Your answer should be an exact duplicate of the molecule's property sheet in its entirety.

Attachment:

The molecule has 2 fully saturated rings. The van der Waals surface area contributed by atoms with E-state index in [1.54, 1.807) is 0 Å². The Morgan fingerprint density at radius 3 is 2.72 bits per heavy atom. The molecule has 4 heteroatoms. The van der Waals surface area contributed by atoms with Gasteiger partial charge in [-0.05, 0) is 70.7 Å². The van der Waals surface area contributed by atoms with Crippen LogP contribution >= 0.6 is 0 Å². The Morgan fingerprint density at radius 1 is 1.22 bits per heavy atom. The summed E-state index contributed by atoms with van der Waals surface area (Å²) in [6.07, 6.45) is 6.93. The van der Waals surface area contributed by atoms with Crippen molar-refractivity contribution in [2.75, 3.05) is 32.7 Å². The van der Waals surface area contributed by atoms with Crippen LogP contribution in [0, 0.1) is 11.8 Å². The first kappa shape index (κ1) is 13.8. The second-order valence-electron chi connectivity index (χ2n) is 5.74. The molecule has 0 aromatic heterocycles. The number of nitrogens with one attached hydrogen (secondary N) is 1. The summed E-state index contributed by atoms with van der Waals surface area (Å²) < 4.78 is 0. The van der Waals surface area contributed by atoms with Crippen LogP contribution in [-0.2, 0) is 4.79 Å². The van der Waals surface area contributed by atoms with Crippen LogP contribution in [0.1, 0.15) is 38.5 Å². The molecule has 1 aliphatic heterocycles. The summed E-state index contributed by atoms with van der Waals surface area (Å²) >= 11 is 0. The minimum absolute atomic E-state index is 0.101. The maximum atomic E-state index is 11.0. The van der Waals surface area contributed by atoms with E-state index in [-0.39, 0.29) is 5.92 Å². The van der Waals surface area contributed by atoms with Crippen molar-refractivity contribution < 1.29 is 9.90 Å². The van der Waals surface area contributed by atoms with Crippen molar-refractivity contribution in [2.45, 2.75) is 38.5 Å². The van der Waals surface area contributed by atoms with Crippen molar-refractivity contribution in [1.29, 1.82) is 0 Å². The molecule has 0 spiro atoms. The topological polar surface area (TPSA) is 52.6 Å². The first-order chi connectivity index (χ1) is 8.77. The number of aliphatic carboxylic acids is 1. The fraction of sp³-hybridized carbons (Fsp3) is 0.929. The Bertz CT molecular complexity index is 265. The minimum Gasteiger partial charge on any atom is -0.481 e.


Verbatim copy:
The molecule has 2 fully saturated rings. The van der Waals surface area contributed by atoms with E-state index in [1.54, 1.807) is 0 Å². The Morgan fingerprint density at radius 3 is 2.72 bits per heavy atom. The molecule has 4 heteroatoms. The van der Waals surface area contributed by atoms with Gasteiger partial charge in [-0.05, 0) is 70.7 Å². The van der Waals surface area contributed by atoms with Crippen LogP contribution >= 0.6 is 0 Å². The Morgan fingerprint density at radius 1 is 1.22 bits per heavy atom. The summed E-state index contributed by atoms with van der Waals surface area (Å²) in [6.07, 6.45) is 6.93. The van der Waals surface area contributed by atoms with Crippen molar-refractivity contribution in [2.75, 3.05) is 32.7 Å². The van der Waals surface area contributed by atoms with Crippen LogP contribution in [0, 0.1) is 11.8 Å². The first kappa shape index (κ1) is 13.8. The second-order valence-electron chi connectivity index (χ2n) is 5.74. The molecule has 0 aromatic heterocycles. The number of nitrogens with one attached hydrogen (secondary N) is 1. The summed E-state index contributed by atoms with van der Waals surface area (Å²) < 4.78 is 0. The van der Waals surface area contributed by atoms with Crippen LogP contribution in [-0.2, 0) is 4.79 Å². The van der Waals surface area contributed by atoms with Crippen LogP contribution in [0.1, 0.15) is 38.5 Å². The molecule has 1 aliphatic heterocycles. The summed E-state index contributed by atoms with van der Waals surface area (Å²) >= 11 is 0. The minimum absolute atomic E-state index is 0.101. The maximum atomic E-state index is 11.0. The van der Waals surface area contributed by atoms with E-state index in [-0.39, 0.29) is 5.92 Å². The van der Waals surface area contributed by atoms with Crippen molar-refractivity contribution < 1.29 is 9.90 Å². The van der Waals surface area contributed by atoms with Crippen molar-refractivity contribution in [2.45, 2.75) is 38.5 Å². The van der Waals surface area contributed by atoms with Crippen molar-refractivity contribution in [1.29, 1.82) is 0 Å². The molecule has 0 spiro atoms. The topological polar surface area (TPSA) is 52.6 Å². The first-order chi connectivity index (χ1) is 8.77. The number of aliphatic carboxylic acids is 1. The fraction of sp³-hybridized carbons (Fsp3) is 0.929. The Bertz CT molecular complexity index is 265. The minimum Gasteiger partial charge on any atom is -0.481 e.